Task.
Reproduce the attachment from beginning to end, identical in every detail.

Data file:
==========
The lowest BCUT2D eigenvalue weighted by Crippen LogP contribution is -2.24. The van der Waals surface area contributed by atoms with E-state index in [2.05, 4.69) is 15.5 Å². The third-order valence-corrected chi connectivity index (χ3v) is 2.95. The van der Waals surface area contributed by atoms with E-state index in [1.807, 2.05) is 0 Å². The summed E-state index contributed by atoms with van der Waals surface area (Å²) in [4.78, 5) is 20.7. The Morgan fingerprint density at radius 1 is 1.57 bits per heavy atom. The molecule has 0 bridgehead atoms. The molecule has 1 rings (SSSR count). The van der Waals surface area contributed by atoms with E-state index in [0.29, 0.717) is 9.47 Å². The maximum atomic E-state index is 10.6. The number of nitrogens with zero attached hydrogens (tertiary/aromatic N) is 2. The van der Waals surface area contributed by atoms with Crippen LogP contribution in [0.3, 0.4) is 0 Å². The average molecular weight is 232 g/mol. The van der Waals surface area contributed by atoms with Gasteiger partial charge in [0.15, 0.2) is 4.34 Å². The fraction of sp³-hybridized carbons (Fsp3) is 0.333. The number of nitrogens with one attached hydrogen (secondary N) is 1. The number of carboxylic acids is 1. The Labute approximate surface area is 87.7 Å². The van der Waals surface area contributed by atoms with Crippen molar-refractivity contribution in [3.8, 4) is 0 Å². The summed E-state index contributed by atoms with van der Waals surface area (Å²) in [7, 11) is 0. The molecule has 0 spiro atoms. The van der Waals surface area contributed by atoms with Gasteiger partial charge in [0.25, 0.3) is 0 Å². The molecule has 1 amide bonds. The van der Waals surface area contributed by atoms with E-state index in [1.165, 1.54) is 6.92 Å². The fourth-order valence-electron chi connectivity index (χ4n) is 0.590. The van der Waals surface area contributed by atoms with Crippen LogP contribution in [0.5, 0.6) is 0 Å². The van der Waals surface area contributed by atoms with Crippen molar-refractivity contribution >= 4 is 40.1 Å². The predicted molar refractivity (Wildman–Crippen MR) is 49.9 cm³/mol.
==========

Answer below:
The lowest BCUT2D eigenvalue weighted by Crippen LogP contribution is -2.24. The van der Waals surface area contributed by atoms with E-state index in [2.05, 4.69) is 15.5 Å². The third-order valence-corrected chi connectivity index (χ3v) is 2.95. The van der Waals surface area contributed by atoms with E-state index in [1.807, 2.05) is 0 Å². The summed E-state index contributed by atoms with van der Waals surface area (Å²) in [4.78, 5) is 20.7. The Morgan fingerprint density at radius 1 is 1.57 bits per heavy atom. The molecule has 0 bridgehead atoms. The molecule has 1 rings (SSSR count). The van der Waals surface area contributed by atoms with E-state index in [0.29, 0.717) is 9.47 Å². The maximum atomic E-state index is 10.6. The number of nitrogens with zero attached hydrogens (tertiary/aromatic N) is 2. The van der Waals surface area contributed by atoms with Crippen LogP contribution in [0.3, 0.4) is 0 Å². The average molecular weight is 232 g/mol. The van der Waals surface area contributed by atoms with Gasteiger partial charge in [0.15, 0.2) is 4.34 Å². The fraction of sp³-hybridized carbons (Fsp3) is 0.333. The number of nitrogens with one attached hydrogen (secondary N) is 1. The number of carboxylic acids is 1. The Labute approximate surface area is 87.7 Å². The van der Waals surface area contributed by atoms with Crippen molar-refractivity contribution in [3.8, 4) is 0 Å². The summed E-state index contributed by atoms with van der Waals surface area (Å²) in [7, 11) is 0. The molecule has 0 spiro atoms. The van der Waals surface area contributed by atoms with Gasteiger partial charge in [0.25, 0.3) is 0 Å². The molecule has 1 amide bonds. The van der Waals surface area contributed by atoms with E-state index in [1.165, 1.54) is 6.92 Å². The fourth-order valence-electron chi connectivity index (χ4n) is 0.590. The van der Waals surface area contributed by atoms with Crippen LogP contribution in [0.5, 0.6) is 0 Å². The van der Waals surface area contributed by atoms with Crippen molar-refractivity contribution >= 4 is 40.1 Å². The predicted molar refractivity (Wildman–Crippen MR) is 49.9 cm³/mol.